The White House Office of Management and Budget has begun its review of the first-ever federal rule for the storage and disposal of toxic coal ash. This is an important step towards ensuring the EPA meets its court-ordered deadline of December 19 to finalize much needed protections.
In 2013, Earthjustice won a lawsuit on behalf of 11 environmental and public health groups and a Native American tribe that forced the EPA to finalize these protections.
"We are pleased that the White House has begun its review and hope they support real protections for public safety and health," said Lisa Evans, an Earthjustice attorney. "Despite massive coal ash spills, arsenic and lead contamination of our drinking water supplies, and over a thousand coal ash dumpsites threatening nearby communities, our household garbage is better regulated than this toxic waste. It’s time for polluters to protect nearby residents and for the White House and the EPA to regulate coal ash."
The groups involved in the lawsuit include: Appalachian Voices (NC); Chesapeake Climate Action Network (MD); Environmental Integrity Project (D.C., PA); Kentuckians For The Commonwealth (KY); Moapa Band of Paiutes (NV); Montana Environmental Information Center (MT); Physicians for Social Responsibility (DC); Prairie Rivers Network (IL); Sierra Club (CA); Southern Alliance for Clean Energy (eight southeast states); and Western North Carolina Alliance (NC),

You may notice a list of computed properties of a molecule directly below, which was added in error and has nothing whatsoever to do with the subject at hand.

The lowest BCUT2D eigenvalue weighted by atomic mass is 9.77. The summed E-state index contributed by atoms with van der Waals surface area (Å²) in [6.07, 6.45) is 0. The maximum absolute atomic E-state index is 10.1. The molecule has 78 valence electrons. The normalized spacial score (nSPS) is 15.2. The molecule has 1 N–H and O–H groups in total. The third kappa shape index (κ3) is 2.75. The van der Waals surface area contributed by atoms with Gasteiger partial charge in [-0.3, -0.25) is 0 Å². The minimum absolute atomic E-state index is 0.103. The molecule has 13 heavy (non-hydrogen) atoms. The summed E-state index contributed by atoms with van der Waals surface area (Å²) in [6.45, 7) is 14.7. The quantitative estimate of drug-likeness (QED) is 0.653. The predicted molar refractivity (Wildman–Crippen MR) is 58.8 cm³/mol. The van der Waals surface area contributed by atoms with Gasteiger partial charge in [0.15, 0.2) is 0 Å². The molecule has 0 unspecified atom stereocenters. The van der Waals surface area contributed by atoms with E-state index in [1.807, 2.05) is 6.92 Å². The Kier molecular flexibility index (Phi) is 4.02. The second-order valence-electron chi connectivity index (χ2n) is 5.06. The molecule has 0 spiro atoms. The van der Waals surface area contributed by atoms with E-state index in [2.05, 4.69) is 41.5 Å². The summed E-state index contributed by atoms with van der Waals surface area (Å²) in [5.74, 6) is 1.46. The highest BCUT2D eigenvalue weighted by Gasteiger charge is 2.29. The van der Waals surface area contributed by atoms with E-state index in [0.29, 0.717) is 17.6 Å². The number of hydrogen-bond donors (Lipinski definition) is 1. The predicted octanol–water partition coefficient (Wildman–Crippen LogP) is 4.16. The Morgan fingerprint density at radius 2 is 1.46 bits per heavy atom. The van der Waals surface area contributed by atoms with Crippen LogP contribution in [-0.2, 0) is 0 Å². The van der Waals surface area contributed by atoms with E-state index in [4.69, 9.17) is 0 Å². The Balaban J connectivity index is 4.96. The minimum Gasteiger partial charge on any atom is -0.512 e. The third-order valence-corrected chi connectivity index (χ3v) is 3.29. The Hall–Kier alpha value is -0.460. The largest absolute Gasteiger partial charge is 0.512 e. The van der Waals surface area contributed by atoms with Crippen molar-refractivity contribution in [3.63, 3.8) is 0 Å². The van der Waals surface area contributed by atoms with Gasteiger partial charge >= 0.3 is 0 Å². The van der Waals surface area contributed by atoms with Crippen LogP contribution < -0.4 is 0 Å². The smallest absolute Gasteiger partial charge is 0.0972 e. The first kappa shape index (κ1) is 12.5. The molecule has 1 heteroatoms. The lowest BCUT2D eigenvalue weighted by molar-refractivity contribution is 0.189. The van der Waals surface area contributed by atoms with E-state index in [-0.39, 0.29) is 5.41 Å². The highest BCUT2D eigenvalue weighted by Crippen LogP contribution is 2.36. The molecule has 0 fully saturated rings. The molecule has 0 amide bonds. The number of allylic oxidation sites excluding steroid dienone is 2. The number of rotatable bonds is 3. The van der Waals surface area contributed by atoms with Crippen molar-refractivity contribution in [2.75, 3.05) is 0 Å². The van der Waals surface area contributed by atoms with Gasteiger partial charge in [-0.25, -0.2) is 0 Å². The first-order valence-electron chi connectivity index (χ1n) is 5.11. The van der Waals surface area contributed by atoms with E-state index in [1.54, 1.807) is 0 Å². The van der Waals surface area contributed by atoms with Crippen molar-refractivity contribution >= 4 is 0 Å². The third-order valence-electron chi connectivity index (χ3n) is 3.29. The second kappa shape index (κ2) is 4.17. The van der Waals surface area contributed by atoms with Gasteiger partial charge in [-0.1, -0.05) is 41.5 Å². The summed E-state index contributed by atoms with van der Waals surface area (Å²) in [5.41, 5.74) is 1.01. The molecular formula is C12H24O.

Coal ash is the toxic byproduct that remains when coal is burned in coal-fired plants to generate electricity. Coal ash is filled with toxins such as arsenic, lead, mercury, and chromium..
Coal ash has contaminated more than 200 rivers, lakes, streams and aquifers across the country, which has impacted drinking water. Over a thousand additional unlined and unmonitored coal ash dumpsites exist, as well as hundreds of potentially dangerous coal ash dams.
Fly ash particles, a major component of coal ash, can become lodged in the deepest part of your lungs, where they trigger asthma, inflammation and immunological reactions. Studies link these particulates to the four leading causes of death in the U.S.: heart disease, cancer, respiratory diseases and stroke.
Roughly 140 million tons of coal ash is generated each year by coal fired plants much of which ends up in the 1,425 coal ash sites in 37 states.
Coal ash regulations were proposed in 2010 following the largest toxic waste spill in U.S. history in Kingston, Tenn., when one billion gallons of coal ash sludge destroyed 300 acres and dozens of homes. The EPA received more than 450,000 public comments supporting coal ash regulation and thousands attended seven public hearings across the country.
But pressure from the power industry and coal ash users forced the EPA to delay finalizing the proposed rule until Earthjustice and its clients sued the agency in federal court. Following White House review, the EPA is set to finalize coal ash regulations by December 19, but what exactly those regulations will consist of remains a mystery.
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